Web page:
Carriage Clock with simulated Bamboo-style case, signed Enrique Manberger Madrid, mid- to late 19th Century.
The movement with maltese crosses on both winders and alarum, for better timekeeping, English-style crabtooth-escapement platform with cut bi-metallic balance wheel and gold adjusting screws. Hourly and half-hourly gong strike with repeat feature by a button on top of the case. Alarum striking the same gong. Eight-days autonomy.
Hexagonal dials, with nickelled and gilded ‘bamboo’ borders, on a silvered and gilt-brass ground reminiscent of ivory. Porcelain dials with Arabic numerals, each within a finely crafted cartouche. Arbalète or ‘crossbow’ blued-steel hands indicating the hours, minutes and the alarm on the subsidiary dial. Signature Enrique Manberger MADRID (clockmaker/retailer); produced in France.
The case, with bevelled glass on five sides allows view of entire movement, assembled with intersecting ‘bamboo poles’, gilded and nickelled for a nice contrast-enhancing effect. Original leather storage box; original double-ended winding key.
LP is the signature of Paris-based clockmaker Louis-Auguste Pointeaux (1809-1885). He invented a coup perdu escapement that was used on mantel clocks with half-seconds beating pendulums, and some very sophisticated travelling clocks with up to 12 winding holes (!). He exhibited in London in 1852. He created the large longcase clock, presently at rue de Rivoli in Paris, for the firm C. Detouche. He was established at Rue Chérubini from 1850 to 1880.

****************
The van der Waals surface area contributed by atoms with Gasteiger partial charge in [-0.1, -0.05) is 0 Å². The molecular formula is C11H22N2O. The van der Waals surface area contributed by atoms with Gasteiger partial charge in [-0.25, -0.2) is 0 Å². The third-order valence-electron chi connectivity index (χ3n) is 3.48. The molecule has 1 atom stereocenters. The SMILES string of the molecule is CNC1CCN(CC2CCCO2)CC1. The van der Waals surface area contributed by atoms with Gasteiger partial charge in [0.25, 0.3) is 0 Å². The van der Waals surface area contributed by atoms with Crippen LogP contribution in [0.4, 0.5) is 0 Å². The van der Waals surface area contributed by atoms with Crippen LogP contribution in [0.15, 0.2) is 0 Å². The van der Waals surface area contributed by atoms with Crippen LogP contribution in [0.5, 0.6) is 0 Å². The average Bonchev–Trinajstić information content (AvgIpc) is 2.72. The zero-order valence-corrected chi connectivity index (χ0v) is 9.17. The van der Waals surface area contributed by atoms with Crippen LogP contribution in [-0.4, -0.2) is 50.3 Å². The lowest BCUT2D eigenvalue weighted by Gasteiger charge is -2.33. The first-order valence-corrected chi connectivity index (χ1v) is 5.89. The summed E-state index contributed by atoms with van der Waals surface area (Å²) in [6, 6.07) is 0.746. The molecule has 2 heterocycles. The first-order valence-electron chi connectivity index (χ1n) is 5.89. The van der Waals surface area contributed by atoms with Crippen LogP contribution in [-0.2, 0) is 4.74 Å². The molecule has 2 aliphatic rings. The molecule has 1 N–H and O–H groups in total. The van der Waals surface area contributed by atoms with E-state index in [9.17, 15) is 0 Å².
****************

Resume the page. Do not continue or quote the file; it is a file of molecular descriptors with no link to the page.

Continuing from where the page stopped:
Bamboo as an ornament in the decorative arts first appeared with the fashion for japonaiserie introduced in France during the Universal Exhibitions of 1867 and 1878. Originating in the Far East, this plant motif was subsequently employed, for its numerous decorative possibilities, by the most famous designers of the period, like Emile Reiber, head of Christofle’s workshop, René Lalique, Emile Gallé, and Eugène Rousseau. Isolated or combined with other motifs of oriental inspiration, the bamboo motif was used to decorate the most splendid pieces of silver and tableware, vases and mantelpiece garnitures.
Bamboo also became fashionable with the creation of conservatories, or greenhouses, that so characterized the social art of entertaining under the Second Empire; bamboo and rattan pieces of furniture featured prominently in the immense greenhouses that became reception rooms in their own right. Founded in 1879, Perret-Vibert, known later as Maison des Bambous, became the firm of reference for bamboo products, as witnessed in this contemporary report in Le Figaro: “It is sheer folly at Perret-Vibert’s on rue du Quatre-Septembre…Indeed, [the shop] is known mostly for its distinctive pieces made of natural bamboo, so fitting for the décors of private mansions, a château, villas or summer retreats. It is to [them] that we owe the creation of these original yet comfortable chairs, these light and elegant jardinières inspired from the décor at the Trianon, that bring a unique and personal touch to any residence. […]Their wall decoration is also nothing short of delightful – bay windows and mirrors framed with twines of bamboo, friezes and mouldings embellished with Chinese and Japanese elements…It complements the style of the furniture perfectly.’ (Carel du Ham, ‘La vie de Paris – Le Moment du Départ’, Le Figaro, 18 May 1903, p. 1.)
Durably influencing the history of artistic taste, natural or simulated bamboo was a key decorative element of the latter half of the nineteenth century. Associated here with the design of small clocks, the bamboo ornamentation finely enhances the angles and contours while adding the charm of an exotic touch.
Delevery information :
All clocks are carefully selected and restored to the highest standards, and are supplied with a full guarantee of authenticity and working order, delivered and installed personally wherever possible.
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